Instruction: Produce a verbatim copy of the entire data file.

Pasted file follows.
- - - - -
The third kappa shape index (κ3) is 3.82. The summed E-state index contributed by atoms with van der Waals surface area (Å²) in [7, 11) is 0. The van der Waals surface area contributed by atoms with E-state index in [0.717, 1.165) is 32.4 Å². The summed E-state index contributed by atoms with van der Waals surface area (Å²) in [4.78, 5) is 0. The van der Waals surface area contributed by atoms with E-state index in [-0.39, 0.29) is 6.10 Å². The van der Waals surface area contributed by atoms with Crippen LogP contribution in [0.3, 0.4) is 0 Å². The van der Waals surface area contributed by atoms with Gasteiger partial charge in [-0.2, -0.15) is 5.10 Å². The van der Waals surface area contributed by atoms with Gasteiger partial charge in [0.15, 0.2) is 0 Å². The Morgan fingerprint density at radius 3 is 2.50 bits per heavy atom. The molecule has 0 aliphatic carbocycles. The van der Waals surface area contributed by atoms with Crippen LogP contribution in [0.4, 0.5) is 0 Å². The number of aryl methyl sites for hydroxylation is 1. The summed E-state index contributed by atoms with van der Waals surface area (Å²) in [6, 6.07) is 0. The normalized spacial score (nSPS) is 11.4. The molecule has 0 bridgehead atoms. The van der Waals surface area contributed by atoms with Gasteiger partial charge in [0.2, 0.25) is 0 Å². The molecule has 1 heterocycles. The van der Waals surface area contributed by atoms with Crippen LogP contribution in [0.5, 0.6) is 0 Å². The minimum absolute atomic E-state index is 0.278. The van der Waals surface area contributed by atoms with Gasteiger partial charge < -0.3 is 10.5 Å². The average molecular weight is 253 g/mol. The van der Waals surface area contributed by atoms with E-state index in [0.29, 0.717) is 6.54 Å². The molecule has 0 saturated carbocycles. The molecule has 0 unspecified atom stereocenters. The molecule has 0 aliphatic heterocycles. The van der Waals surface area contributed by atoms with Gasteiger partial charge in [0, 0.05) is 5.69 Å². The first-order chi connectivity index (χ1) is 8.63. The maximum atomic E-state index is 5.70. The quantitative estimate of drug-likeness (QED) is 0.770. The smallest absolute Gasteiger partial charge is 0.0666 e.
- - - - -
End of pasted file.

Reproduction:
The third kappa shape index (κ3) is 3.82. The summed E-state index contributed by atoms with van der Waals surface area (Å²) in [7, 11) is 0. The van der Waals surface area contributed by atoms with E-state index in [0.717, 1.165) is 32.4 Å². The summed E-state index contributed by atoms with van der Waals surface area (Å²) in [4.78, 5) is 0. The van der Waals surface area contributed by atoms with E-state index in [-0.39, 0.29) is 6.10 Å². The van der Waals surface area contributed by atoms with Crippen LogP contribution in [0.3, 0.4) is 0 Å². The van der Waals surface area contributed by atoms with Gasteiger partial charge in [-0.2, -0.15) is 5.10 Å². The van der Waals surface area contributed by atoms with Gasteiger partial charge in [0.15, 0.2) is 0 Å². The Morgan fingerprint density at radius 3 is 2.50 bits per heavy atom. The molecule has 0 aliphatic carbocycles. The van der Waals surface area contributed by atoms with Crippen LogP contribution in [0.4, 0.5) is 0 Å². The number of aryl methyl sites for hydroxylation is 1. The summed E-state index contributed by atoms with van der Waals surface area (Å²) in [6, 6.07) is 0. The normalized spacial score (nSPS) is 11.4. The molecule has 0 bridgehead atoms. The van der Waals surface area contributed by atoms with Gasteiger partial charge in [0.2, 0.25) is 0 Å². The molecule has 1 heterocycles. The van der Waals surface area contributed by atoms with Crippen LogP contribution in [0.5, 0.6) is 0 Å². The minimum absolute atomic E-state index is 0.278. The van der Waals surface area contributed by atoms with Gasteiger partial charge < -0.3 is 10.5 Å². The average molecular weight is 253 g/mol. The van der Waals surface area contributed by atoms with E-state index in [0.29, 0.717) is 6.54 Å². The molecule has 0 saturated carbocycles. The molecule has 0 unspecified atom stereocenters. The molecule has 0 aliphatic heterocycles. The van der Waals surface area contributed by atoms with Gasteiger partial charge in [0, 0.05) is 5.69 Å². The first-order chi connectivity index (χ1) is 8.63. The maximum atomic E-state index is 5.70. The quantitative estimate of drug-likeness (QED) is 0.770. The smallest absolute Gasteiger partial charge is 0.0666 e.